While you are pregnant, avoid or limit drinking some types of liquids. They contain things that may be harmful to your growing baby. If you have questions, talk with your health care provider. Otherwise:
Avoid alcohol, including beer and wine.
Limit coffee and tea to 2 cups a day, both regular and decaf.
Limit soft drinks, both regular and diet.
If you work out, you'll need more liquids. Try to drink an extra cup of water for each 30 minutes of walking or swimming. Drink more water if you bike, jog, or do aerobics.
Fats are energy powerhouses. So are simple sugars such as white and brown sugars, honey, and syrups. But a little bit of fat or sugar goes a long way. To get just what you need, choose low-fat foods and foods without added sugars.
Fats give you long-lasting energy and help your body use certain vitamins. They also help your baby's brain grow. But fats are high in calories. So limit the amount of fat you add to meals. Also, if you must add fat, use a type that comes from a vegetable source. Here are some better choices:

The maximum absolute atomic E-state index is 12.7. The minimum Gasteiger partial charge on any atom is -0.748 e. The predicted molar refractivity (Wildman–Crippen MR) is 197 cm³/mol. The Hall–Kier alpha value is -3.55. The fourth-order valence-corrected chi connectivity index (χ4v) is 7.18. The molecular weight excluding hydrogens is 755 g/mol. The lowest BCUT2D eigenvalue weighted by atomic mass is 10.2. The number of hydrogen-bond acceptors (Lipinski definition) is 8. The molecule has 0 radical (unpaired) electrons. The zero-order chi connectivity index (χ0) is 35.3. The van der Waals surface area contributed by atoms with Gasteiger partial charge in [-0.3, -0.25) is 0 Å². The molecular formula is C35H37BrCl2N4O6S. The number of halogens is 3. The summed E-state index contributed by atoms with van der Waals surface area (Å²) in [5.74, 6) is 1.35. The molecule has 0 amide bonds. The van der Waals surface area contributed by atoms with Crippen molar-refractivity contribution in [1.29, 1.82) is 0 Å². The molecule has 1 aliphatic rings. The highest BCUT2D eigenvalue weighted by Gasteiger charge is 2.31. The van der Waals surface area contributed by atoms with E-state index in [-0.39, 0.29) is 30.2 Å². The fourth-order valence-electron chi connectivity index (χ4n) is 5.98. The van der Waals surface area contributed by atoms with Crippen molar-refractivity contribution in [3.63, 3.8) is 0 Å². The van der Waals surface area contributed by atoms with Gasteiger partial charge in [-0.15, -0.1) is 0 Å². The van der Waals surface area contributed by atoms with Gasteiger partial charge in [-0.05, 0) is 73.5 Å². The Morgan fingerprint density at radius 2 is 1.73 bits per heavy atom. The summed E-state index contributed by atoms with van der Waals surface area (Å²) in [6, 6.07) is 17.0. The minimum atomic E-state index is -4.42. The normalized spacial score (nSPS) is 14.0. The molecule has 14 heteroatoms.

Avocado (1/8 medium) or olives (5)
Nut butters such as peanut butter or tahini (1 to 2 tsp)
Oils such as olive, canola, or corn (1 tbsp per meal)
Sugar may taste good and give you a quick lift. But it's high in calories and low in nutrients. Too much added sugar can also affect your moods and energy levels. So when you want something sweet, don't always add sugar or eat candy. Instead, try eating a healthy food that is naturally sweet. Have an orange, a few raisins, or a ripe banana. Also, try not to use artificial sweeteners, like saccharin, or foods sweetened with them. Talk to your health care provider if you have questions.
Limit these foods. They are high in hidden fats and sugars: